Ian Bailey fined following drug-driving conviction in Cork court 

Ian Bailey fined following drug-driving conviction in Cork court 

Ian Bailey arriving at the District Court in Bantry, West Cork. Picture Dan Linehan

Ian Bailey has been convicted of drug-driving and other offences all relating to being initially stopped at a Garda checkpoint near Schull on August 25, 2019.

The 64-year-old with an address at the prairie, Liscaha, Schull, had pleaded not guilty to four charges - possession of cannabis in his car, possession of cannabis at Bantry Garda Station, driving while cannabis was in his system, and allowing his car to be used for possession of cannabis - at Skull, Schull. Judge John King had heard garda evidence on November 12 last, as well as oral and legal submissions from Mr Bailey's legal team challenging various aspects of garda actions and procedures.

Last November, Sgt Kevin Heffernan told the judge that at the checkpoint in August 2019 he first noted Mr Bailey was not wearing his seatbelt. During a conversation with him he then got a strong smell of intoxicating liquor.

Mr Bailey said he had had a pint earlier with a meal and was tired.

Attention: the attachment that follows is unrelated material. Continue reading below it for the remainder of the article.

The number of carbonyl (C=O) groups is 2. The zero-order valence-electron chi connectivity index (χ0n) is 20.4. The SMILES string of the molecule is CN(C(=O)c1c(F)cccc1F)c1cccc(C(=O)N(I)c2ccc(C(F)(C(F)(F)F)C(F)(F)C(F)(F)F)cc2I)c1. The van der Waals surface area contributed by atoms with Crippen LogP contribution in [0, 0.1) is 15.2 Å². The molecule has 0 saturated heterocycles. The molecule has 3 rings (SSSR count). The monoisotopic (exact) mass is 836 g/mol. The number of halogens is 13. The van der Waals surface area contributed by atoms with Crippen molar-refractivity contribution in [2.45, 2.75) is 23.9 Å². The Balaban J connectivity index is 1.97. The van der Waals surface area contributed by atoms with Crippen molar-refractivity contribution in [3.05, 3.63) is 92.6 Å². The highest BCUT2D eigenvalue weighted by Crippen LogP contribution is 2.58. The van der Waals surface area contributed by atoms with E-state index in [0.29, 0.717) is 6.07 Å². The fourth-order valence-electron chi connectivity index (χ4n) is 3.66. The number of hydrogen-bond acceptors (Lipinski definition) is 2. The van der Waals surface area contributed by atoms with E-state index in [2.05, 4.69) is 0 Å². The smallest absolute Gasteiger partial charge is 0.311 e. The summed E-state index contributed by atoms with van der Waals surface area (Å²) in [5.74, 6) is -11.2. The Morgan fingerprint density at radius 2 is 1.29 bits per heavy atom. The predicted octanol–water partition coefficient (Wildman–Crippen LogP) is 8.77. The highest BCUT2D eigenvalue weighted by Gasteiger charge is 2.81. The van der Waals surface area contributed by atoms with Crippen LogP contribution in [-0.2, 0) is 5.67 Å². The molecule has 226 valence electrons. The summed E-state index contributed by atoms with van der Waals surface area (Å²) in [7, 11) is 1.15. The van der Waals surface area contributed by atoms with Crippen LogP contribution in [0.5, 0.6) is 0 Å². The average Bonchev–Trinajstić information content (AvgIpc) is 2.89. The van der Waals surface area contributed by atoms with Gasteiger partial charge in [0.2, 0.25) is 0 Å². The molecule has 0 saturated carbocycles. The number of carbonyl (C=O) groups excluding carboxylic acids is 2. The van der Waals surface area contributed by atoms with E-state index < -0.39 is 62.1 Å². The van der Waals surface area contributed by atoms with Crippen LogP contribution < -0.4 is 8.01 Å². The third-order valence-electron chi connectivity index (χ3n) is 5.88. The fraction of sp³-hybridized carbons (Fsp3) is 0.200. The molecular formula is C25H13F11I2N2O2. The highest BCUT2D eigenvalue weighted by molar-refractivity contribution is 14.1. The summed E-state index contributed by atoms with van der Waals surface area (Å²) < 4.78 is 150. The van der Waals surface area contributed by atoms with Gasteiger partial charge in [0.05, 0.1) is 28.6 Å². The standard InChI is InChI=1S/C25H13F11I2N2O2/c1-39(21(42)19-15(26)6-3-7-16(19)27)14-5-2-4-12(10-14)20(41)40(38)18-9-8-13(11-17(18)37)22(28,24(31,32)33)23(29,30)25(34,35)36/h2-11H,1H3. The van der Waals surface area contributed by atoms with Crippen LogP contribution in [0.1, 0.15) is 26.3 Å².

He failed a roadside breath test but later passed a test with the evidenzer at the garda station. However, while at the station during a search a small tin with suspected cannabis was found on him.

Sgt Heffernan told the court that in a cautioned interview Mr Bailey said: "Someone left it at the market stall.

"They said 'it's for you' and they left it."

He told Garda Heffernan it was "green stuff" and as to whether he knew what it was he said "not exactly but it looks like cannabis".

"I assume it is cannabis and I was in possession of it," he said.

Mr Bailey said he didn't know the name of the person who left it with him and when asked by Sgt Heffernan whether more would be found in his car he replied: "No, you shouldn't."

Mr Bailey was dropped home and Sgt Heffernan retained his car keys. He went back to Skull, took the car to Schull Garda Station where it remained overnight, before searching it at 8am the next day.

He found three cannabis joints in the car and Mr Bailey was informed when he came to collect his car shortly after noon.

Submissions made in court 

Mr Bailey's barrister, Emmet Boyle, had made a number of submissions to the judge regarding the actions of gardaí, including why the arresting garda retained Mr Bailey's car keys after his release on the night of his arrest, then took the car and parked it at the garda station overnight before searching it the following morning.

 Ian Bailey and his solicitor Ray Hennessy at the District Court in Bantry, West Cork. Picture Dan Linehan
Ian Bailey and his solicitor Ray Hennessy at the District Court in Bantry, West Cork. Picture Dan Linehan

Written submissions followed and at Bantry District Court today Judge King dismissed one charge - that of possession of cannabis in his car - but said there was a case to answer regarding the others.